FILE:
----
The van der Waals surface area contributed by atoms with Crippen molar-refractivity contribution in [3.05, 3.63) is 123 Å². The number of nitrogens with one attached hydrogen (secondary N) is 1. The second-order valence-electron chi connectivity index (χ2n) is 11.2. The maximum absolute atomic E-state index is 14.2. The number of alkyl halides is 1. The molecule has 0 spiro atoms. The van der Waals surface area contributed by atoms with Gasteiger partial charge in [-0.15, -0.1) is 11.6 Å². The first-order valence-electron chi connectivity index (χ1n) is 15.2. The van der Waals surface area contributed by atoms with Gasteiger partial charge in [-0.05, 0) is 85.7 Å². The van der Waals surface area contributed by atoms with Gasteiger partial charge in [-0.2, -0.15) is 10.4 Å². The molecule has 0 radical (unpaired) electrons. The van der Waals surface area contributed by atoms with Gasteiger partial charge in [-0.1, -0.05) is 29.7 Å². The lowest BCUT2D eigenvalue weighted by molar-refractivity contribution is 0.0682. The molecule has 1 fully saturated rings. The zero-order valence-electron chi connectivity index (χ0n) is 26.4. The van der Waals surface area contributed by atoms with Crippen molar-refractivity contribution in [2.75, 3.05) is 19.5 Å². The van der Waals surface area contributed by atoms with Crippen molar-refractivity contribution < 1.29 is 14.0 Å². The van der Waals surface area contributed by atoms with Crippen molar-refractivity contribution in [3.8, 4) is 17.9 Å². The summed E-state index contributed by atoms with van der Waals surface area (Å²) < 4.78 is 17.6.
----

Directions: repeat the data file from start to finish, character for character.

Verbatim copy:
The van der Waals surface area contributed by atoms with Crippen molar-refractivity contribution in [3.05, 3.63) is 123 Å². The number of nitrogens with one attached hydrogen (secondary N) is 1. The second-order valence-electron chi connectivity index (χ2n) is 11.2. The maximum absolute atomic E-state index is 14.2. The number of alkyl halides is 1. The molecule has 0 spiro atoms. The van der Waals surface area contributed by atoms with Gasteiger partial charge in [-0.15, -0.1) is 11.6 Å². The first-order valence-electron chi connectivity index (χ1n) is 15.2. The van der Waals surface area contributed by atoms with Gasteiger partial charge in [-0.05, 0) is 85.7 Å². The van der Waals surface area contributed by atoms with Gasteiger partial charge in [-0.2, -0.15) is 10.4 Å². The molecule has 0 radical (unpaired) electrons. The van der Waals surface area contributed by atoms with Gasteiger partial charge in [-0.1, -0.05) is 29.7 Å². The lowest BCUT2D eigenvalue weighted by molar-refractivity contribution is 0.0682. The molecule has 1 fully saturated rings. The zero-order valence-electron chi connectivity index (χ0n) is 26.4. The van der Waals surface area contributed by atoms with Crippen molar-refractivity contribution in [2.75, 3.05) is 19.5 Å². The van der Waals surface area contributed by atoms with Crippen molar-refractivity contribution < 1.29 is 14.0 Å². The van der Waals surface area contributed by atoms with Crippen molar-refractivity contribution in [3.8, 4) is 17.9 Å². The summed E-state index contributed by atoms with van der Waals surface area (Å²) < 4.78 is 17.6.